Signal transduction pathways mediated by G proteins and MAP kinases (mitogen activated protein kinases, MAPKs) have been associated with the regulation of cell growth and differentiation and the development of diseases such as cancer, cardiac hypertrophy, and obesity. These signaling proteins and STAT (signal transducer and activator of transcription) proteins have been identified in a wide range of eukaryotes but the role of STAT proteins in G protein/MAPK pathways remains to be determined. The proposed research will investigate the regulation of STAT proteins in MAPK mutants in Dictyostelium development because recent studies suggest an overlap in MAPK and STAT function in the regulation of tissue specific gene expression. The regulation of STAT proteins through MAPK pathways will be examined for direct interactions involving MAPK-specific docking and phosphorylation sites on STAT proteins and for indirection interactions involving changes in cAMP signaling. These studies will determine the importance and specificity of STAT proteins in G protein/MAPK pathways that control gene expression and cell differentiation. These studies will challenge previous signaling paradigms of MAPKs and STAT proteins functioning in separate pathways.

Public Health Relevance

MAP kinases coordinate cell growth and differentiation by regulating other signaling proteins such as transcription factors. Alterations in these signaling pathways can lead to oncogenesis, heart disease, and several developmental diseases. This study will examine MAPK regulation of STAT proteins, a class of transcription factors not previously associated with MAPK signaling pathways. The results of this research will provide important insights into the regulation of MAPK pathways and the treatment of related diseases.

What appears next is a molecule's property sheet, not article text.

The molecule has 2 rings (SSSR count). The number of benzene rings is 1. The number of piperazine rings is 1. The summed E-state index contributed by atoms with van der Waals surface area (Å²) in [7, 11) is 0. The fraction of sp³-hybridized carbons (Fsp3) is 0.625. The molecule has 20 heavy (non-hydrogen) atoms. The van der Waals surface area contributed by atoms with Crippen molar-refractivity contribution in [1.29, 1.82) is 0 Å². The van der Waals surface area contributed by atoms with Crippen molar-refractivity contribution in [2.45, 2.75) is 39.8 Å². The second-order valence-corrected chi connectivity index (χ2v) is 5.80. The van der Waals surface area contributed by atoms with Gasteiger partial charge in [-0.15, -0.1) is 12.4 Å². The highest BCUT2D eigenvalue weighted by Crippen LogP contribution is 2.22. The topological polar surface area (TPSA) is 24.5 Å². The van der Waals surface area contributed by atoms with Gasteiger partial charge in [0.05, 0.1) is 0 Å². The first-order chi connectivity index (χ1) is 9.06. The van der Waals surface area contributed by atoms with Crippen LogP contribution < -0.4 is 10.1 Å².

Agency
National Institute of Health (NIH)
Institute
National Institute of General Medical Sciences (NIGMS)
Type
Academic Research Enhancement Awards (AREA) (R15)
Project #
1R15GM097717-01
Application #
8101669
Study Section
Molecular and Integrative Signal Transduction Study Section (MIST)
Program Officer
Gaillard, Shawn R
Project Start
2011-09-02
Project End
2014-08-31
Budget Start
2011-09-02
Budget End
2014-08-31
Support Year
1
Fiscal Year
2011
Total Cost
$276,139
Indirect Cost
Name
Oklahoma State University Stillwater
Department
Microbiology/Immun/Virology
Type
Schools of Arts and Sciences
DUNS #
049987720
City
Stillwater
State
OK
Country
United States
Zip Code
74078
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Schwebs, David J; Hadwiger, Jeffrey A (2015) The Dictyostelium MAPK ERK1 is phosphorylated in a secondary response to early developmental signaling. Cell Signal 27:147-55
Schwebs, David J; Nguyen, Hoai-Nghia; Miller, Jamison A et al. (2014) Loss of cAMP-specific phosphodiesterase rescues spore development in G protein mutant in dictyostelium. Cell Signal 26:409-18
Hadwiger, Jeffrey A (2013) Role of the Vps9-domain protein RgfA in Dictyostelium chemotaxis and development. Can J Microbiol 59:22-7